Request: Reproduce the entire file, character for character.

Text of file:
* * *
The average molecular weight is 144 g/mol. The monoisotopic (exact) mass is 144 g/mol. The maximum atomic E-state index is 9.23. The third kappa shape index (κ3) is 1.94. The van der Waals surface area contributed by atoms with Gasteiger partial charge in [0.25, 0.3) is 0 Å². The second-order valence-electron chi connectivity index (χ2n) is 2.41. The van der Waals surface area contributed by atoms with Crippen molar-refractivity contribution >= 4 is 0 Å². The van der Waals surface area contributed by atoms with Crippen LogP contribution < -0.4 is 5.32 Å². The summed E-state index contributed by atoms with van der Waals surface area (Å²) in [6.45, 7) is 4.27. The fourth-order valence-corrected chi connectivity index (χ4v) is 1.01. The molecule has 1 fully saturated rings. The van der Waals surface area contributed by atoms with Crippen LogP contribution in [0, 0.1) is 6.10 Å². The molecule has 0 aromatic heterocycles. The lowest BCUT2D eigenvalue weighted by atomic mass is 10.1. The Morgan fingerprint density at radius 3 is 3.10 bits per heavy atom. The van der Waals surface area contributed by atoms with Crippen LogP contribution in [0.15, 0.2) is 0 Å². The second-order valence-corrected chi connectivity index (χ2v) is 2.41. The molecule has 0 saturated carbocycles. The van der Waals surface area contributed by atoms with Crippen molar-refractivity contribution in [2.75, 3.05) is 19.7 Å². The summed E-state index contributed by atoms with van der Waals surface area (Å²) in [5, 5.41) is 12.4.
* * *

The average molecular weight is 144 g/mol. The monoisotopic (exact) mass is 144 g/mol. The maximum atomic E-state index is 9.23. The third kappa shape index (κ3) is 1.94. The van der Waals surface area contributed by atoms with Gasteiger partial charge in [0.25, 0.3) is 0 Å². The second-order valence-electron chi connectivity index (χ2n) is 2.41. The van der Waals surface area contributed by atoms with Crippen molar-refractivity contribution >= 4 is 0 Å². The van der Waals surface area contributed by atoms with Crippen LogP contribution < -0.4 is 5.32 Å². The summed E-state index contributed by atoms with van der Waals surface area (Å²) in [6.45, 7) is 4.27. The fourth-order valence-corrected chi connectivity index (χ4v) is 1.01. The molecule has 1 fully saturated rings. The van der Waals surface area contributed by atoms with Crippen LogP contribution in [0, 0.1) is 6.10 Å². The molecule has 0 aromatic heterocycles. The lowest BCUT2D eigenvalue weighted by atomic mass is 10.1. The Morgan fingerprint density at radius 3 is 3.10 bits per heavy atom. The van der Waals surface area contributed by atoms with Crippen LogP contribution in [0.15, 0.2) is 0 Å². The second-order valence-corrected chi connectivity index (χ2v) is 2.41. The molecule has 0 saturated carbocycles. The van der Waals surface area contributed by atoms with Crippen molar-refractivity contribution in [2.75, 3.05) is 19.7 Å². The summed E-state index contributed by atoms with van der Waals surface area (Å²) in [5, 5.41) is 12.4.